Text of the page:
If you have used the Windows Subsystem for Linux, youâ€™re probably aware that it allows you to treat your Windows file systems (mounted under /mnt/c, /mnt/d, etc.) as case sensitive. This means, among other things, that you can create files whose names differ only by case (e.g. foo.txt and FOO.TXT).
However, using those files in Windows was not really possible. Since Windows applications treat the file system as case insensitive, they cannot distinguish between files whose names only differ in case. While File Explorer would show both files, only one would be opened regardless of which one you clicked.
Starting with Windows 10 build 17093, Microsoft introduced a new way to handle case sensitive files in Windows: per-directory case sensitivity. Microsoft uses this ability in the Windows Subsystem for Linux to give you better interoperability when using case sensitive files, and you can also use it yourself with regular Windows applications. As of Windows 10 build 17110, this behavior is the default.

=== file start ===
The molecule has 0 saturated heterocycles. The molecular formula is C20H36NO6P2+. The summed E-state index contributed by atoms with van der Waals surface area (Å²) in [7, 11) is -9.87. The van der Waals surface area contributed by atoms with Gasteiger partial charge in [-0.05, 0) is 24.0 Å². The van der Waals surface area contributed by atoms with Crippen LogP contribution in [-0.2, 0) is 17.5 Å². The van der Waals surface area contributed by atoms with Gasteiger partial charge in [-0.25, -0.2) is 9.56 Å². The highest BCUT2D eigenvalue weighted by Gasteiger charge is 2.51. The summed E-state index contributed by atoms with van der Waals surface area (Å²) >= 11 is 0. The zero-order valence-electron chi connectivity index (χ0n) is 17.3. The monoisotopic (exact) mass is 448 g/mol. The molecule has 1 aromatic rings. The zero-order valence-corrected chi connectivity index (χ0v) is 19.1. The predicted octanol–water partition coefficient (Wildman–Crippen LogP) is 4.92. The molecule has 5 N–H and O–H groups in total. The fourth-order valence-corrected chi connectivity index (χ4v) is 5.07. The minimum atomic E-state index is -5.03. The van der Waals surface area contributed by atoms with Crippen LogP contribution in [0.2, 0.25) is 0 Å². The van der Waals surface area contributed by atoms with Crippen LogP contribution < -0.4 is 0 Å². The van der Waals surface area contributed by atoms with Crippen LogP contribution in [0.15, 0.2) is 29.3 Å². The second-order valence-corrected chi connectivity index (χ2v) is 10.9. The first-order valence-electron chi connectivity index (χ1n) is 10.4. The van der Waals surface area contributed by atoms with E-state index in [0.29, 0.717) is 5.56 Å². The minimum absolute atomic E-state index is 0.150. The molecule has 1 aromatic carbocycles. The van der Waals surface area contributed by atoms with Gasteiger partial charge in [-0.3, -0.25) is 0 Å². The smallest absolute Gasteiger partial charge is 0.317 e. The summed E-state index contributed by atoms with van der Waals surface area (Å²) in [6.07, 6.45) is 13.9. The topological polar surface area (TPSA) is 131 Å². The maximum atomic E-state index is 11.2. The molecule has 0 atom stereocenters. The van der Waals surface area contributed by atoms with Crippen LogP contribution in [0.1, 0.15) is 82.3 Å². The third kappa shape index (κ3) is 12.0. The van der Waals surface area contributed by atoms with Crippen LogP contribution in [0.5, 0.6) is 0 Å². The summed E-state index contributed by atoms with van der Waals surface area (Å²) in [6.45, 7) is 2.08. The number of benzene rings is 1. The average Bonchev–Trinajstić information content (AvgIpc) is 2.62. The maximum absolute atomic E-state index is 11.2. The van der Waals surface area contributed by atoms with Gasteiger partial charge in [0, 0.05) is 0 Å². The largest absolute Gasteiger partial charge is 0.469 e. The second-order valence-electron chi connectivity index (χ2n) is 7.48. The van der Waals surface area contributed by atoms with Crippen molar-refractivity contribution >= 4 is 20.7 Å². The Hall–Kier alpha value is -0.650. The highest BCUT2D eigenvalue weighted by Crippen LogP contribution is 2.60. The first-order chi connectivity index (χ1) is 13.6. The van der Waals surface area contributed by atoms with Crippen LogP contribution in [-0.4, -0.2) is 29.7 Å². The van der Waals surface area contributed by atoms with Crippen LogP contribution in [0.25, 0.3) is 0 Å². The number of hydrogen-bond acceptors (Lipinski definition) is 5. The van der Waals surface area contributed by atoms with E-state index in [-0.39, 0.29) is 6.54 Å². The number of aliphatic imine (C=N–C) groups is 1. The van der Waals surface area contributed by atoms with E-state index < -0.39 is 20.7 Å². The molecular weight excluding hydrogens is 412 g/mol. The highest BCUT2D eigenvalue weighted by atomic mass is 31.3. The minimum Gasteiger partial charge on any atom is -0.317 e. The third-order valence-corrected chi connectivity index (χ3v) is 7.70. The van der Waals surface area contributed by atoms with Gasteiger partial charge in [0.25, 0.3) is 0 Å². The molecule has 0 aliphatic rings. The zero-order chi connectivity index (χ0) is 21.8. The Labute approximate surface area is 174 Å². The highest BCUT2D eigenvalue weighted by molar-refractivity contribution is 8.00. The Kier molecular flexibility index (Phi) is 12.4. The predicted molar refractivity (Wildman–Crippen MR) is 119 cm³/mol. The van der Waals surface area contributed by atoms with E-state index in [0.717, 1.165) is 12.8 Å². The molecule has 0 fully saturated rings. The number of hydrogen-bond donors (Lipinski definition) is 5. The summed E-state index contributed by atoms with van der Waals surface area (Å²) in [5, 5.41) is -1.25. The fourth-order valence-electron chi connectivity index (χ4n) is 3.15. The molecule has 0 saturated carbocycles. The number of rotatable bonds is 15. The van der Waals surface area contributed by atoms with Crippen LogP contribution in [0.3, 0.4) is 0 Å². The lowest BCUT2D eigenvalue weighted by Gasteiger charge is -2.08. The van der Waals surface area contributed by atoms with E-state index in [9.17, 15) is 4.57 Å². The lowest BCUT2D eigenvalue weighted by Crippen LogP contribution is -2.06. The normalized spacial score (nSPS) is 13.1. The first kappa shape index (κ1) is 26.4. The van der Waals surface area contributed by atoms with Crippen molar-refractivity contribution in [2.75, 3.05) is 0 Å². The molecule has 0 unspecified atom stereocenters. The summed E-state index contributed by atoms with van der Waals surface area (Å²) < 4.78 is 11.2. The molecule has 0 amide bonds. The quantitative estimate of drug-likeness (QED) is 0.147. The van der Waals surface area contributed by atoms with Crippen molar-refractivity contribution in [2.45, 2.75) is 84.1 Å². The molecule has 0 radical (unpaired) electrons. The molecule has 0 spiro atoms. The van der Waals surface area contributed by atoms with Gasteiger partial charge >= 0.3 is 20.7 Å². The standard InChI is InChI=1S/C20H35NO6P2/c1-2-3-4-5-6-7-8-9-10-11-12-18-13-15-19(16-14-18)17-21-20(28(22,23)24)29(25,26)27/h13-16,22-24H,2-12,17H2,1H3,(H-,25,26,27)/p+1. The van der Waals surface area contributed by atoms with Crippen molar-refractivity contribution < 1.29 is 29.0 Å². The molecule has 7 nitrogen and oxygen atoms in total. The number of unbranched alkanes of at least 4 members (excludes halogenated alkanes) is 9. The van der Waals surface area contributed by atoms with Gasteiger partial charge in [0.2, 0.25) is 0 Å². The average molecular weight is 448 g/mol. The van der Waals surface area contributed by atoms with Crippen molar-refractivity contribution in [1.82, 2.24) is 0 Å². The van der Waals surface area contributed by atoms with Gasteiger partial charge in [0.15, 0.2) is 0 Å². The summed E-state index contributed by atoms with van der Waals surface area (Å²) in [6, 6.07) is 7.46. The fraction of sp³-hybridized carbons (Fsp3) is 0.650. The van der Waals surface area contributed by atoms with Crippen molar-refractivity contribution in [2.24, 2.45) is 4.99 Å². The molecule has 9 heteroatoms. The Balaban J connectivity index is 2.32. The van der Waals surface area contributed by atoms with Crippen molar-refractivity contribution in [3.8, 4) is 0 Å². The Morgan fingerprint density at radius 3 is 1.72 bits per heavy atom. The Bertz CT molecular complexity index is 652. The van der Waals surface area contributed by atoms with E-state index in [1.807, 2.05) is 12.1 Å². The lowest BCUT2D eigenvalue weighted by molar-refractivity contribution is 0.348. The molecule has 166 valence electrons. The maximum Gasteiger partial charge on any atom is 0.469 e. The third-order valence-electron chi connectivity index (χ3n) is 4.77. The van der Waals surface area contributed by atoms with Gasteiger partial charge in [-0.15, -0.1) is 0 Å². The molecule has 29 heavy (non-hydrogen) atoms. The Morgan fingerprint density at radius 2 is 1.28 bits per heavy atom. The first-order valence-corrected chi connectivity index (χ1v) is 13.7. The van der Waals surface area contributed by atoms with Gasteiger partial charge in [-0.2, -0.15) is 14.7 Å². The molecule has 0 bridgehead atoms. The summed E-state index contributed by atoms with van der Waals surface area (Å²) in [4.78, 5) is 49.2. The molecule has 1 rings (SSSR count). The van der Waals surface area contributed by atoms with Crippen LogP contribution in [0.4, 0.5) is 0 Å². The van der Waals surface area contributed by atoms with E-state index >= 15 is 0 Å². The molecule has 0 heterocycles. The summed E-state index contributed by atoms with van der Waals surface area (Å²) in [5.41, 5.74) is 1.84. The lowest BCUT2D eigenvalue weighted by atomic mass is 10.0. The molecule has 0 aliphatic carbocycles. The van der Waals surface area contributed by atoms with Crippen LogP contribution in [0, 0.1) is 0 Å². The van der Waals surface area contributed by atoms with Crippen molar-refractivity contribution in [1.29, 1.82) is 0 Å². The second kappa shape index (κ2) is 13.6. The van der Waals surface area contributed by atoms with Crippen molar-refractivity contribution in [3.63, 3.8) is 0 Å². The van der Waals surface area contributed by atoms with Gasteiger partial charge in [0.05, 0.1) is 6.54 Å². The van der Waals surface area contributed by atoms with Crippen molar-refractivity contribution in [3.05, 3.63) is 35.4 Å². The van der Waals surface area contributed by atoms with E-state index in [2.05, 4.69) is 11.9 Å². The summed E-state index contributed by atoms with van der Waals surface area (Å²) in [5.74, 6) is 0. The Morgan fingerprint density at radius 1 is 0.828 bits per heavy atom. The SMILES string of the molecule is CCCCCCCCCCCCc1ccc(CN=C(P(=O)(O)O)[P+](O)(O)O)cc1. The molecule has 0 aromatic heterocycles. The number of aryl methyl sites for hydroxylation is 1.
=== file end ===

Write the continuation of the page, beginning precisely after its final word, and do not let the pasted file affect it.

This tutorial will show you how to add or remove a Case Sensitivity Attribute context menu for users to be able to query and set the case sensitivity attribute per-directory in Windows 10.